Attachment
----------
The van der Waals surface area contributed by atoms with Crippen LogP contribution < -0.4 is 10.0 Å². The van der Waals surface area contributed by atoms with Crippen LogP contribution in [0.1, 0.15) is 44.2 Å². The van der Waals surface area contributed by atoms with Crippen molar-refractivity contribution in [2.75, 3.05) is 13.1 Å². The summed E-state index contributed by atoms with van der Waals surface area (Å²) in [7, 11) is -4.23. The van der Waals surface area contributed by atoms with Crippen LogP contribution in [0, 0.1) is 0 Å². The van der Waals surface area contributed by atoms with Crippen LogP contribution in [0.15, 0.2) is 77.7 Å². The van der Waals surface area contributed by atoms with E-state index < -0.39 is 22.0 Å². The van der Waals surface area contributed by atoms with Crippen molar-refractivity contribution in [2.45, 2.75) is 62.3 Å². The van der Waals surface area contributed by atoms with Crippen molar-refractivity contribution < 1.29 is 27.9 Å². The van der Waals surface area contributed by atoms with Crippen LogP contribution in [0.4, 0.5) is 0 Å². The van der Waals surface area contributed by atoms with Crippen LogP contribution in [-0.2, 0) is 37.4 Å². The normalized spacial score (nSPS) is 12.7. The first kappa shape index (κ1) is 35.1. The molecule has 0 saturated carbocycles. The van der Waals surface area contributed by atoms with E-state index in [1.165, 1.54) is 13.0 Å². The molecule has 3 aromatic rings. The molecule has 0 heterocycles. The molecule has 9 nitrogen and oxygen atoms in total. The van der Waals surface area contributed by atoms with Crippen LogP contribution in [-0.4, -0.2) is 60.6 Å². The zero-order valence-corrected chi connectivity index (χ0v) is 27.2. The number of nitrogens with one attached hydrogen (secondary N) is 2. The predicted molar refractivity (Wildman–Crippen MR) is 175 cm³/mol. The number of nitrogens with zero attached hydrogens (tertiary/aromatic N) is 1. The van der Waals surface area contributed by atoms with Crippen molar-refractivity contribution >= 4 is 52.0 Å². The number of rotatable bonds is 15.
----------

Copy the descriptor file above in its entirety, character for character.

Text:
The van der Waals surface area contributed by atoms with Crippen LogP contribution < -0.4 is 10.0 Å². The van der Waals surface area contributed by atoms with Crippen LogP contribution in [0.1, 0.15) is 44.2 Å². The van der Waals surface area contributed by atoms with Crippen molar-refractivity contribution in [2.75, 3.05) is 13.1 Å². The summed E-state index contributed by atoms with van der Waals surface area (Å²) in [7, 11) is -4.23. The van der Waals surface area contributed by atoms with Crippen LogP contribution in [0, 0.1) is 0 Å². The van der Waals surface area contributed by atoms with Crippen LogP contribution in [0.15, 0.2) is 77.7 Å². The van der Waals surface area contributed by atoms with E-state index < -0.39 is 22.0 Å². The van der Waals surface area contributed by atoms with Crippen molar-refractivity contribution in [2.45, 2.75) is 62.3 Å². The van der Waals surface area contributed by atoms with Crippen molar-refractivity contribution < 1.29 is 27.9 Å². The van der Waals surface area contributed by atoms with Crippen LogP contribution in [0.4, 0.5) is 0 Å². The van der Waals surface area contributed by atoms with Crippen LogP contribution in [-0.2, 0) is 37.4 Å². The normalized spacial score (nSPS) is 12.7. The first kappa shape index (κ1) is 35.1. The molecule has 0 saturated carbocycles. The van der Waals surface area contributed by atoms with E-state index in [1.165, 1.54) is 13.0 Å². The molecule has 3 aromatic rings. The molecule has 0 heterocycles. The molecule has 9 nitrogen and oxygen atoms in total. The van der Waals surface area contributed by atoms with Crippen LogP contribution in [-0.4, -0.2) is 60.6 Å². The zero-order valence-corrected chi connectivity index (χ0v) is 27.2. The number of nitrogens with one attached hydrogen (secondary N) is 2. The predicted molar refractivity (Wildman–Crippen MR) is 175 cm³/mol. The number of nitrogens with zero attached hydrogens (tertiary/aromatic N) is 1. The van der Waals surface area contributed by atoms with Crippen molar-refractivity contribution >= 4 is 52.0 Å². The number of rotatable bonds is 15.